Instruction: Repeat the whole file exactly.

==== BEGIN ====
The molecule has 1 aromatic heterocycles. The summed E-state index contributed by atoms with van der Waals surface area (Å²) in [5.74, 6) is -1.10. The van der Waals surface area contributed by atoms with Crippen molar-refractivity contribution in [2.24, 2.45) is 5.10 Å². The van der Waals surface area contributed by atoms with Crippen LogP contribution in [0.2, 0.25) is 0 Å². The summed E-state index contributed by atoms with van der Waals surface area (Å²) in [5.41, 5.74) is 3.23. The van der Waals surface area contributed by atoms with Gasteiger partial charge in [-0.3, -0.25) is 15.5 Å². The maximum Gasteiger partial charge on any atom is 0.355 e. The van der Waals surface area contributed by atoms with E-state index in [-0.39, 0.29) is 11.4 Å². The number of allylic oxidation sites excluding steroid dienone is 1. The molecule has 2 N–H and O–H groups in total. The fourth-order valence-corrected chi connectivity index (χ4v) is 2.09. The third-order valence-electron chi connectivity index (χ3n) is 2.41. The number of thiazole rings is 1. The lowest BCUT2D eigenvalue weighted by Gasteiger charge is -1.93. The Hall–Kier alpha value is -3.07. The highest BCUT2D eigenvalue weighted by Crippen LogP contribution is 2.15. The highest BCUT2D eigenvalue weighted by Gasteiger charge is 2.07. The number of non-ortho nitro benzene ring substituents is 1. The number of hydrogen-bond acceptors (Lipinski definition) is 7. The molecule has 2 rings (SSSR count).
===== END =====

The molecule has 1 aromatic heterocycles. The summed E-state index contributed by atoms with van der Waals surface area (Å²) in [5.74, 6) is -1.10. The van der Waals surface area contributed by atoms with Crippen molar-refractivity contribution in [2.24, 2.45) is 5.10 Å². The van der Waals surface area contributed by atoms with Crippen LogP contribution in [0.2, 0.25) is 0 Å². The summed E-state index contributed by atoms with van der Waals surface area (Å²) in [5.41, 5.74) is 3.23. The van der Waals surface area contributed by atoms with Gasteiger partial charge in [-0.3, -0.25) is 15.5 Å². The maximum Gasteiger partial charge on any atom is 0.355 e. The van der Waals surface area contributed by atoms with E-state index in [-0.39, 0.29) is 11.4 Å². The number of allylic oxidation sites excluding steroid dienone is 1. The molecule has 2 N–H and O–H groups in total. The fourth-order valence-corrected chi connectivity index (χ4v) is 2.09. The third-order valence-electron chi connectivity index (χ3n) is 2.41. The number of thiazole rings is 1. The lowest BCUT2D eigenvalue weighted by Gasteiger charge is -1.93. The Hall–Kier alpha value is -3.07. The highest BCUT2D eigenvalue weighted by Crippen LogP contribution is 2.15. The highest BCUT2D eigenvalue weighted by Gasteiger charge is 2.07. The number of non-ortho nitro benzene ring substituents is 1. The number of hydrogen-bond acceptors (Lipinski definition) is 7. The molecule has 2 rings (SSSR count).